By Rekha Shenoy, VP, Business and Corporate Development, Tripwire
Cybersecurity was front page news all through 2014 and we should expect that trend to continue in 2015 because the behavior of cybercriminals has fundamentally changed. A few years ago the majority of cyberattacks were based on viruses and malware designed to be deployed across a large number of potential victims. Today, cybercriminals are targeting specific companies. They look for weaknesses and identify various ways to gain access to targeted corporate networks. Once they are inside they expend significant resources on evading detection so they can maximize access to confidential data. This shift in tactics was a key factor in many of last years' "mega" data breaches including Target, JP Morgan, Michael's and Sony as well as many others.
The technical sophistication behind these attacks, and the criminals' ability to evade detection by traditional security tools, has left many companies under this impression that there is very little that can be done to protect their confidential data. This is just not so. Larger enterprises on the cutting edge of cybersecurity are building solutions that use machine learning and automation to radically reduce the time needed to detect and respond to a cyberattack in progress.
The Challenge to Detect
One of the key challenges associated with detecting an advanced cyberattack is that large organizations network infrastructures are naturally in a constant state of change. Every cyberattack leaves behind detectable changes but cybercriminals are able to hide in plain sight by disguising these changes as normal network activity.
Detecting anomalous change among hundreds of thousands of routine changes is a key to quickly identifying the changes that indicate a cyberattack in progress. This problem is rapidly becoming more difficult by orders of magnitude. The indicators of malicious change are constantly shifting, and the volume of normal change on enterprise networks is routinely very high, especially for large enterprises that have hundreds of thousands of mission critical systems and associated network devices. This makes detecting malicious changes laborious and time consuming. This detection problem can be particularly daunting if the problem-solving approach relies on applied human intelligence.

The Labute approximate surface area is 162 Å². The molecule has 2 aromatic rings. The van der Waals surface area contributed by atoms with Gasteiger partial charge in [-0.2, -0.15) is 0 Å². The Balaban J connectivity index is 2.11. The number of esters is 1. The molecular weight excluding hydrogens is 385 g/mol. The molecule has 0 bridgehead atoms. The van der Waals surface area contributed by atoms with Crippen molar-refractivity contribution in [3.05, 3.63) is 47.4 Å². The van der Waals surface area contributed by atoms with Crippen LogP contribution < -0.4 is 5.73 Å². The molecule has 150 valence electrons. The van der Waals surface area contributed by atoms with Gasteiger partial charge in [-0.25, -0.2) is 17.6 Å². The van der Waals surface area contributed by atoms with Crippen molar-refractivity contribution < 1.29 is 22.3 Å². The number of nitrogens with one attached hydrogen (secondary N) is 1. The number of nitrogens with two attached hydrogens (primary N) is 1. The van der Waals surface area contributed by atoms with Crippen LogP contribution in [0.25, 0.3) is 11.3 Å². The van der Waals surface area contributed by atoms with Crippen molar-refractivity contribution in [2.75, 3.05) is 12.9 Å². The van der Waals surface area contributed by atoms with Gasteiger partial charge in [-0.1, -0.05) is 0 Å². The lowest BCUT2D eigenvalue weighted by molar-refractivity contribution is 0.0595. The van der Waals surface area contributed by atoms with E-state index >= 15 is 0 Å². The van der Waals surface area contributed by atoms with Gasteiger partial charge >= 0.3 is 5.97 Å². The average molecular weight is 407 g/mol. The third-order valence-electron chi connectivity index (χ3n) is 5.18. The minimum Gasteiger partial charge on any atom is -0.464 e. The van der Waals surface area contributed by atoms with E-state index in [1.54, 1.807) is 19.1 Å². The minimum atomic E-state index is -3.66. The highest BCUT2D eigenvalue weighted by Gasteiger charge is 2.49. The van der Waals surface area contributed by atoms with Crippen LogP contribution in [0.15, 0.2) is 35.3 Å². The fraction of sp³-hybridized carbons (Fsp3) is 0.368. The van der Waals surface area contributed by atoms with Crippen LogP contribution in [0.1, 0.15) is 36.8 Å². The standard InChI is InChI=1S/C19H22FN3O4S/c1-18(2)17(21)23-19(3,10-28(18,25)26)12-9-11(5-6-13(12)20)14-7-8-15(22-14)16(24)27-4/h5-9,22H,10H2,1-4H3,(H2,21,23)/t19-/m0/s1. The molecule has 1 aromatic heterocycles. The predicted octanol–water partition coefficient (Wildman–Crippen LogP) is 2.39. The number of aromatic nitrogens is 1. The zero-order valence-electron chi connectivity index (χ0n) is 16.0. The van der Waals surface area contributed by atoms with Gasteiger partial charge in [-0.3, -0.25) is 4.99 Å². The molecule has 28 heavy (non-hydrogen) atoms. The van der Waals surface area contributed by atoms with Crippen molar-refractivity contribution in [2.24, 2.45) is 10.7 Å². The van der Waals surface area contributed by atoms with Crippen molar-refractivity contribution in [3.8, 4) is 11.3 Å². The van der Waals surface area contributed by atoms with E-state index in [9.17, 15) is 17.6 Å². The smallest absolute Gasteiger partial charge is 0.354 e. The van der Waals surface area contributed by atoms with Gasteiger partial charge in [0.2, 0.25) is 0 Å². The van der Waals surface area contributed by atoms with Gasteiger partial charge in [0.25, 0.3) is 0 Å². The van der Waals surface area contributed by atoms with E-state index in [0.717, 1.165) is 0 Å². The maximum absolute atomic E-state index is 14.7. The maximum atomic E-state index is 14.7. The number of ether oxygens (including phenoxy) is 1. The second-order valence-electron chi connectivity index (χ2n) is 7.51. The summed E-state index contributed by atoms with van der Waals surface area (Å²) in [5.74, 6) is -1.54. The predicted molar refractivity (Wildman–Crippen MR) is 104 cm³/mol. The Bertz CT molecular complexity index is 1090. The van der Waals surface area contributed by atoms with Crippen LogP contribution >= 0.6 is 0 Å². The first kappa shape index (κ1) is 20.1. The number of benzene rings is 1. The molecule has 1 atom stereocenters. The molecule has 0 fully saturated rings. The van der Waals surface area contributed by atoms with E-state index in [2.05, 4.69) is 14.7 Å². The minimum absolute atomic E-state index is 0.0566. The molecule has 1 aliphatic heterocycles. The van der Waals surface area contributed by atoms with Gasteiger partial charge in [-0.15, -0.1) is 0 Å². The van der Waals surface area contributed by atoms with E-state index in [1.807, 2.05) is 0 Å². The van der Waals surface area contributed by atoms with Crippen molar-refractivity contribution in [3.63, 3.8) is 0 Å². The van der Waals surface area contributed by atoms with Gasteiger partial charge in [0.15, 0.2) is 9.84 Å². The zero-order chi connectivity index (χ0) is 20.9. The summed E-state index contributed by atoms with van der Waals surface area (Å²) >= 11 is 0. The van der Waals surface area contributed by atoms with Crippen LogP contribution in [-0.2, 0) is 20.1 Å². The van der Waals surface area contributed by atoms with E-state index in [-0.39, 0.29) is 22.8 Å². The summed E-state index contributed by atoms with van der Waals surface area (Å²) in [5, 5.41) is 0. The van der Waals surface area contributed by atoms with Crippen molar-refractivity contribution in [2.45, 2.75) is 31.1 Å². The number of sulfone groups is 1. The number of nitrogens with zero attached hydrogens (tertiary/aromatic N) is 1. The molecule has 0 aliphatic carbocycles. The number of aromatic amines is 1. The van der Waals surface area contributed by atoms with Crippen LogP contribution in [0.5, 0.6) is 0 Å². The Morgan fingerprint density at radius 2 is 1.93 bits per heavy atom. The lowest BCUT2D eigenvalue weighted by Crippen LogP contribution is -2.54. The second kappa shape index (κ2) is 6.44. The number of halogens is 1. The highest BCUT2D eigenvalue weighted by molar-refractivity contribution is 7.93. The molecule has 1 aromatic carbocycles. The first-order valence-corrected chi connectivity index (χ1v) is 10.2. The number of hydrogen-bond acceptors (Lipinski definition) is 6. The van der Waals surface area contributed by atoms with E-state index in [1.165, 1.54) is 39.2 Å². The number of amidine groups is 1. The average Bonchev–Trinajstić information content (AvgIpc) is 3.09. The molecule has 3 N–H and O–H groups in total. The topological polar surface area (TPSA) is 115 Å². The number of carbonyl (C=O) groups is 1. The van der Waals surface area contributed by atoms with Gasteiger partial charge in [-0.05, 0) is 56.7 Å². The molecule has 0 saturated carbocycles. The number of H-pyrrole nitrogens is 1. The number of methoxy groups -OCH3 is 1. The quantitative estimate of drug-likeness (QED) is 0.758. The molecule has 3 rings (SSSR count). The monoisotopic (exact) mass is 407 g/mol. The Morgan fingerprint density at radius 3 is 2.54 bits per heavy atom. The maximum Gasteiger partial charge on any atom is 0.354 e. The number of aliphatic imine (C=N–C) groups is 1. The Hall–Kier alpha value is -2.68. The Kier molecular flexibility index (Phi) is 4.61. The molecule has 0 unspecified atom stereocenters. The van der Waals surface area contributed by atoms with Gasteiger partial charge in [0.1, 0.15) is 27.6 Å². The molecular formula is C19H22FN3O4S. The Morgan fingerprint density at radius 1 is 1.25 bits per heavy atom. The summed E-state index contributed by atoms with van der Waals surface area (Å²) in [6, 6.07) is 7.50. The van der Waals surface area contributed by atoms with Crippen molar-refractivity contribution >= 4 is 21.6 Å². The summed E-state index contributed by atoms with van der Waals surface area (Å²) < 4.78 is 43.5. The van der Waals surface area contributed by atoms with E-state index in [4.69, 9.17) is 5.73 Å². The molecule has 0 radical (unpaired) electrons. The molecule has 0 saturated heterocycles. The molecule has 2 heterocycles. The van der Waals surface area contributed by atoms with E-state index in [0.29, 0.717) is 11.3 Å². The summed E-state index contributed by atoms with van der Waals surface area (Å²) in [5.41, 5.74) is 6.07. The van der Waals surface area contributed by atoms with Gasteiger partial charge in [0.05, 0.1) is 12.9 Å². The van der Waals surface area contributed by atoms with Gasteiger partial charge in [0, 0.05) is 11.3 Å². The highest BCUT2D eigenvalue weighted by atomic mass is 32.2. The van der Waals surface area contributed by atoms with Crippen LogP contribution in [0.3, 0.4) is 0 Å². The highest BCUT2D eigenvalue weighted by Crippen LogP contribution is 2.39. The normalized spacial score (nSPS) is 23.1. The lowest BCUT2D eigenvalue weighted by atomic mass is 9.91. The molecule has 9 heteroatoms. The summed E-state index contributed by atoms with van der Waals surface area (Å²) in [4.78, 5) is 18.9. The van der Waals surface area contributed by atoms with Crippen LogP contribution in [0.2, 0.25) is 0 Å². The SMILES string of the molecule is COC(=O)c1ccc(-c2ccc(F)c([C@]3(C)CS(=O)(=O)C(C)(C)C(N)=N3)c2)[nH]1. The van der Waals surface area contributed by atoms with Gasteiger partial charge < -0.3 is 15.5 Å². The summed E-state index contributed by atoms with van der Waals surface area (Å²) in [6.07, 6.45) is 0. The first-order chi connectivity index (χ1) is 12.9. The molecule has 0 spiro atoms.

One of the key trends in cybersecurity defense is the development of a wide range of community and commercial threat intelligence feeds that make it possible to dynamically search for specific malicious changes, also called indicators of compromise, such as IPs associated with malicious attacks, malware file names and hashes and specific attack vectors. These services allow organizations to share information about current cyberattacks.
These feeds are a critical source of valuable information, but many organizations find them difficult to apply across the organization. It can be difficult to translate a list of data into actionable intelligence. To use this information effectively, organizations need to quickly determine if any of the devices on their networks show signs of infection for a constantly changing array of malware.
The good news is that there are many organizations that have found a way to apply threat intelligence in near real-time. This allows them correlating known external threat agents and their tactics with the specific malicious changes on critical systems resulting in the automated detection of specific cyberattacks. When this information is paired with the business context and detailed system state data, organizations can pin point remediation efforts focusing scarce resources on those systems that are most vulnerable to specific, active threats, effectively automating the process of detecting and thwarting cybercriminals in near real-time.
Applying threat intelligence in this way makes it possible for organizations to adapt to rapid changes in the cyberthreat landscape and scale their response up or down, depending on the unique requirements of their specific business. It also makes it possible to dynamically shift resources and defenses in response to attack patterns. This transformation of cybersecurity business process stands in sharp contrast to traditional approaches that attempt to apply equal security measures across the entire corporate network. The most common example of more traditional security approaches is the application of software patches. Most organizations wait for a vendor to release patches and then deploy them evenly across the enterprise.The emerging agile cybersecurity model by constantly adapting to the rapid changes in cyberthreats would prioritize the deployment of these patches to specific systems that are uniquely vulnerable to specific threats.
We should expect that cybercrime will continue to evolve and become more sophisticated. However, no matter how sophisticated as they get, they still will continue to leave at least one simple clue on critical systems either file or configuration changes. Cybercrime defenses simply need to use automation and dynamic intelligence to detect these changes and we can stop cybercriminals in their tracks.